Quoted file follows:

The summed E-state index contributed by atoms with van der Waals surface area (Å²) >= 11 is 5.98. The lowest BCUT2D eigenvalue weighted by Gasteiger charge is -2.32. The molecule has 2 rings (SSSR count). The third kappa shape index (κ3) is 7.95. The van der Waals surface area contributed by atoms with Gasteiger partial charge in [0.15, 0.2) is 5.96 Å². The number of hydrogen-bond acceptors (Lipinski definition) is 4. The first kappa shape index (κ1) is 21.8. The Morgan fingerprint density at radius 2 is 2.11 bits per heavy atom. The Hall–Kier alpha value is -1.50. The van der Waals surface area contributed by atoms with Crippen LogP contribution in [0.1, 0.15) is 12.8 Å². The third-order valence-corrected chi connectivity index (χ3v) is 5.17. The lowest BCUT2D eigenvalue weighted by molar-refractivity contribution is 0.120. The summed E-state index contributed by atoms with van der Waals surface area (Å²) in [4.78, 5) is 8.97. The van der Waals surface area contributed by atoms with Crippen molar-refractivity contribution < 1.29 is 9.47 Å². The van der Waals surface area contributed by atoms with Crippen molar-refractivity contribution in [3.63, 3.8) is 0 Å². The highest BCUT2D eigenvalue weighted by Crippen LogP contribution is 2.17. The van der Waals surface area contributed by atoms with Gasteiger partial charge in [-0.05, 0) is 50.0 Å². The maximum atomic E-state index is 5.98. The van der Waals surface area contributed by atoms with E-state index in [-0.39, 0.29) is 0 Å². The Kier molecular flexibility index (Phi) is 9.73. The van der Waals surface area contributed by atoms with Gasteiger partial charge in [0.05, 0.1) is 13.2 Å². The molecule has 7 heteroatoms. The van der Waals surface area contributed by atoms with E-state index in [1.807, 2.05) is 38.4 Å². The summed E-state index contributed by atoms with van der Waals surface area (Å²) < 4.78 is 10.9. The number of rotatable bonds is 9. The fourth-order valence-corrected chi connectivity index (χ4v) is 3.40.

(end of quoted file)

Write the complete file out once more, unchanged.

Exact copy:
The summed E-state index contributed by atoms with van der Waals surface area (Å²) >= 11 is 5.98. The lowest BCUT2D eigenvalue weighted by Gasteiger charge is -2.32. The molecule has 2 rings (SSSR count). The third kappa shape index (κ3) is 7.95. The van der Waals surface area contributed by atoms with Gasteiger partial charge in [0.15, 0.2) is 5.96 Å². The number of hydrogen-bond acceptors (Lipinski definition) is 4. The first kappa shape index (κ1) is 21.8. The Morgan fingerprint density at radius 2 is 2.11 bits per heavy atom. The Hall–Kier alpha value is -1.50. The van der Waals surface area contributed by atoms with Crippen LogP contribution in [0.1, 0.15) is 12.8 Å². The third-order valence-corrected chi connectivity index (χ3v) is 5.17. The lowest BCUT2D eigenvalue weighted by molar-refractivity contribution is 0.120. The summed E-state index contributed by atoms with van der Waals surface area (Å²) in [4.78, 5) is 8.97. The van der Waals surface area contributed by atoms with Crippen molar-refractivity contribution < 1.29 is 9.47 Å². The van der Waals surface area contributed by atoms with Crippen molar-refractivity contribution in [3.63, 3.8) is 0 Å². The highest BCUT2D eigenvalue weighted by Crippen LogP contribution is 2.17. The van der Waals surface area contributed by atoms with Gasteiger partial charge in [-0.05, 0) is 50.0 Å². The maximum atomic E-state index is 5.98. The van der Waals surface area contributed by atoms with E-state index in [-0.39, 0.29) is 0 Å². The Kier molecular flexibility index (Phi) is 9.73. The van der Waals surface area contributed by atoms with Gasteiger partial charge in [0.05, 0.1) is 13.2 Å². The molecule has 7 heteroatoms. The van der Waals surface area contributed by atoms with E-state index in [1.807, 2.05) is 38.4 Å². The summed E-state index contributed by atoms with van der Waals surface area (Å²) < 4.78 is 10.9. The number of rotatable bonds is 9. The fourth-order valence-corrected chi connectivity index (χ4v) is 3.40.